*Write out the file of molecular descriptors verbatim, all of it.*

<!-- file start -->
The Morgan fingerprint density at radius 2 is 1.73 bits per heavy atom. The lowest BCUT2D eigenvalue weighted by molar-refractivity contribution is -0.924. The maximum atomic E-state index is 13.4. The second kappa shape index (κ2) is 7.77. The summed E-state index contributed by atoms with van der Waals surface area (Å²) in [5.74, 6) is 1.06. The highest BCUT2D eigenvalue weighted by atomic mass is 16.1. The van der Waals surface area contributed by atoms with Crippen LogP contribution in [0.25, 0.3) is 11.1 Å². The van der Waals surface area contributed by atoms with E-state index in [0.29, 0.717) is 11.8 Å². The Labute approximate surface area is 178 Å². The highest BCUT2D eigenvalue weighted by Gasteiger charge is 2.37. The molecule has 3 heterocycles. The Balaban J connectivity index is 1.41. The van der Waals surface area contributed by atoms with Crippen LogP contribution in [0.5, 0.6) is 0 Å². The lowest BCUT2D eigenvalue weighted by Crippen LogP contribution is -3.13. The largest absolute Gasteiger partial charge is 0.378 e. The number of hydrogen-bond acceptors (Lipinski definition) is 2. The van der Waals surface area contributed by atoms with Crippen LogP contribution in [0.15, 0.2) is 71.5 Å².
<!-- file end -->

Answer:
The Morgan fingerprint density at radius 2 is 1.73 bits per heavy atom. The lowest BCUT2D eigenvalue weighted by molar-refractivity contribution is -0.924. The maximum atomic E-state index is 13.4. The second kappa shape index (κ2) is 7.77. The summed E-state index contributed by atoms with van der Waals surface area (Å²) in [5.74, 6) is 1.06. The highest BCUT2D eigenvalue weighted by atomic mass is 16.1. The van der Waals surface area contributed by atoms with Crippen LogP contribution in [0.25, 0.3) is 11.1 Å². The van der Waals surface area contributed by atoms with E-state index in [0.29, 0.717) is 11.8 Å². The Labute approximate surface area is 178 Å². The highest BCUT2D eigenvalue weighted by Gasteiger charge is 2.37. The molecule has 3 heterocycles. The Balaban J connectivity index is 1.41. The van der Waals surface area contributed by atoms with Crippen LogP contribution in [0.5, 0.6) is 0 Å². The lowest BCUT2D eigenvalue weighted by Crippen LogP contribution is -3.13. The largest absolute Gasteiger partial charge is 0.378 e. The number of hydrogen-bond acceptors (Lipinski definition) is 2. The van der Waals surface area contributed by atoms with Crippen LogP contribution in [0.15, 0.2) is 71.5 Å².